Establishes creating alternatives to total confinement for certain qualifying persons with minor children. The bill outlines many definitions related to criminal offenses. And then amends RCW 9.94A.655 and 2018 c 58 s 45:
(1) An offender is eligible for the parenting sentencing alternative if:
(a) The high end of the standard sentence range for the current offense is greater than one year;
(b) The offender has no prior or current conviction for a felony ((that is a)) sex offense ((or a violent offense));
(c) The offender has ((not been found by the United States attorney general to be subject to a deportation detainer or order and does not become subject to a deportation order during the period of the sentence)) no current conviction for a violent felony offense;
(2) Prior juvenile adjudications are not considered offenses when considering eligibility for the parenting sentencing alternative.
(3) To assist the court in making its determination, the court may order the department to complete ((either)) a risk assessment report, including a family impact statement or a chemical dependency screening report as provided in RCW 9.94A.500, ((or both reports)) prior to sentencing.
(((3))) (4) If the court is considering this alternative, the court shall request that the department contact the Department off Children, Youth, and Families to determine if the agency has an open child welfare case or prior substantiated referral of abuse or neglect involving the offender or if the agency is aware of any substantiated case of abuse or neglect with a tribal child welfare agency involving the offender.
(a) If the offender has an open child welfare case, the department will provide the release of information waiver and request that The Department of Children, Youth, and Families or the tribal child welfare agency provide a report to the court.
Updated on 4.12.19:
- "Minor child" is defined to mean a child under age the eighteen at the time of the current offense as it applies to RCW 9.94A.655 and RCW 9.94A.6551.
- Updates the eligibility of both the PSA and the parenting program developed by the department as follows:
- The offender has no prior or current conviction for a felony sex offense or a serious violent offense;
- The offender has a current or prior conviction for a nonviolent felony offense and/or a current or prior conviction for a violent felony offense and has been determined to be low risk to reoffend;
- The offender signs any release of information waivers required to allow information regarding current or prior child welfare cases to be shared with the department and the court; and
- The offender is:
- A parent with physical custody of a minor child;
- An expectant parent;
- A legal guardian or legal custodian of a minor child; or
- A biological parent, adoptive parent, or stepparent with a proven, established, ongoing, and substantial relationship with a minor child that existed at the time of the offense.
- Removed the use of risk for eligibility of a court ordered parenting sentencing alternative.
- Removed language that DOC shall pay for programming ordered by the court for an individual on the court ordered parenting sentencing alternative.
- Added that the court may extend the length of participation in the alternative program, by no more than six months.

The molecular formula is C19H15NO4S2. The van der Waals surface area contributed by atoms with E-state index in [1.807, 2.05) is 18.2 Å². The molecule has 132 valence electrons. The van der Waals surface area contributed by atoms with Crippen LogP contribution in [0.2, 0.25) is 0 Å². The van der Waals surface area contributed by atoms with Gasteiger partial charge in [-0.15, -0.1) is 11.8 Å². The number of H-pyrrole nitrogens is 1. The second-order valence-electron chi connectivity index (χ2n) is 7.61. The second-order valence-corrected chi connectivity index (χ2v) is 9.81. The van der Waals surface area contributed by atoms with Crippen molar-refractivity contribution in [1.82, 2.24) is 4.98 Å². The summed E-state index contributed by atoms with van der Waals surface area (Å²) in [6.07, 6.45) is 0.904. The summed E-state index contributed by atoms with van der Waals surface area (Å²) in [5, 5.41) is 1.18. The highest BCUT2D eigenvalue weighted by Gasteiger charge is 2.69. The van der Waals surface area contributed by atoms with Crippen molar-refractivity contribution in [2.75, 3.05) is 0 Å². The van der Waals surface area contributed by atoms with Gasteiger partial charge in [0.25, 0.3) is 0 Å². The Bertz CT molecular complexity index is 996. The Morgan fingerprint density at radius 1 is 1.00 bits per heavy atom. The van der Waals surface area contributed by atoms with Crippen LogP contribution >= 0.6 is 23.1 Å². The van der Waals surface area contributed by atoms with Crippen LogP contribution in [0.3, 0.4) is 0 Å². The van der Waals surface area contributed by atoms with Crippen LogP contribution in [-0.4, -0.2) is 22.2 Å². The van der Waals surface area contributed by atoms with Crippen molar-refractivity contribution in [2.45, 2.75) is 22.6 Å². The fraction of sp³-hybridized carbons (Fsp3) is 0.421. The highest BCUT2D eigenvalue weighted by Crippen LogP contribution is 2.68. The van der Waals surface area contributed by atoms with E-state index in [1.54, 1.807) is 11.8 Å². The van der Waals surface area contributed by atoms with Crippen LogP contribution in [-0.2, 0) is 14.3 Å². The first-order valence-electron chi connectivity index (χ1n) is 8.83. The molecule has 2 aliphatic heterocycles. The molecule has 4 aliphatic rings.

- Removed the term “legal custodian” from one subsection, and adds the term “custodian” to the a proven, established, ongoing, and substantial relationship with a minor child that existed at the time of the offense subsection for eligibility in order to match existing policy and practice.
- Clarified that current convictions for nonviolent offenses, and current convictions for violent offenses that have been determined to be low risk to reoffend are eligible for the parenting program developed by DOC.
House Committee Amendments (updated 4.12.19):
- The eligibility criteria for the PSA are modified by specifying that the requirement to be at low risk to reoffend applies to offenders with a prior or current violent offense who are otherwise eligible.
- The court must give great weight to the minor child's best interest when determining whether to impose the PSA.
- The requirement for the DCYF to provide copies of recent court orders is clarified by specifying that those court orders are from dependency and guardianship proceedings.
- Language is added providing that the state and its agencies, officers, agents, or employees are not liable for the acts of offenders participating in the PSA unless the state or its agencies, officers, agents, or employees act with willful disregard of a known risk of immediate harm.
- The eligibility criteria for the CPA are modified by specifying that the requirement related to risk applies to offenders with a current violent offense who are otherwise eligible.
- An offender with a conviction for a current violent offense is eligible if he or she is determined to not be at high risk to reoffend (rather than determined to be at low risk to reoffend).
- The CPA is further modified by specifying that a person may participate only if the DOC determines that the offender's participation in the program is in the best interests of the child (rather than if the DOC determines that "the placement" is in the best interests of the child, as provided in current law).
- Language is added specifying that nothing in the underlying bill provides the DOC with authority to determine placement of a minor child.
- The provision in the underlying bill specifying that prior termination of parental rights does not preclude an application for the CPA is removed.
- References to "child abuse or neglect investigations" are replaced with "child protective services response," and references to "individual" or "person" in amendatory provisions are replaced with "offender" to provide consistency throughout the section.
Definitions are moved to pertinent sections.